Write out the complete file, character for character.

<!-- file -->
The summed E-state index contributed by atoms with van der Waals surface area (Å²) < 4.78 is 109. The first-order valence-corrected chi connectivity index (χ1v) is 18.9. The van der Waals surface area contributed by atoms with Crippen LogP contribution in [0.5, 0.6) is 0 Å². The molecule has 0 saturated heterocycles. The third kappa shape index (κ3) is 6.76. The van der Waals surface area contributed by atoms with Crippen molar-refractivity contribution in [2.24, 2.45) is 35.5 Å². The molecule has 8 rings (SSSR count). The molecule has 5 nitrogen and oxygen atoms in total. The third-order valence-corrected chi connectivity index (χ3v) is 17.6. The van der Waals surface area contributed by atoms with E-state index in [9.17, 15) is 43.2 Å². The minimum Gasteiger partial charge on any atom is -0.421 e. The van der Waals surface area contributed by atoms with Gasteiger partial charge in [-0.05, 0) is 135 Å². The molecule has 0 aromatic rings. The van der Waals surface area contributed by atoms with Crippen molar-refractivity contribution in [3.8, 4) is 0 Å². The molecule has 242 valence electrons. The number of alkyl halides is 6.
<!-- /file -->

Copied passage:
The summed E-state index contributed by atoms with van der Waals surface area (Å²) < 4.78 is 109. The first-order valence-corrected chi connectivity index (χ1v) is 18.9. The van der Waals surface area contributed by atoms with Crippen LogP contribution in [0.5, 0.6) is 0 Å². The molecule has 0 saturated heterocycles. The third kappa shape index (κ3) is 6.76. The van der Waals surface area contributed by atoms with Crippen molar-refractivity contribution in [2.24, 2.45) is 35.5 Å². The molecule has 8 rings (SSSR count). The molecule has 5 nitrogen and oxygen atoms in total. The third-order valence-corrected chi connectivity index (χ3v) is 17.6. The van der Waals surface area contributed by atoms with E-state index in [9.17, 15) is 43.2 Å². The minimum Gasteiger partial charge on any atom is -0.421 e. The van der Waals surface area contributed by atoms with Gasteiger partial charge in [-0.05, 0) is 135 Å². The molecule has 0 aromatic rings. The van der Waals surface area contributed by atoms with Crippen molar-refractivity contribution in [3.8, 4) is 0 Å². The molecule has 242 valence electrons. The number of alkyl halides is 6.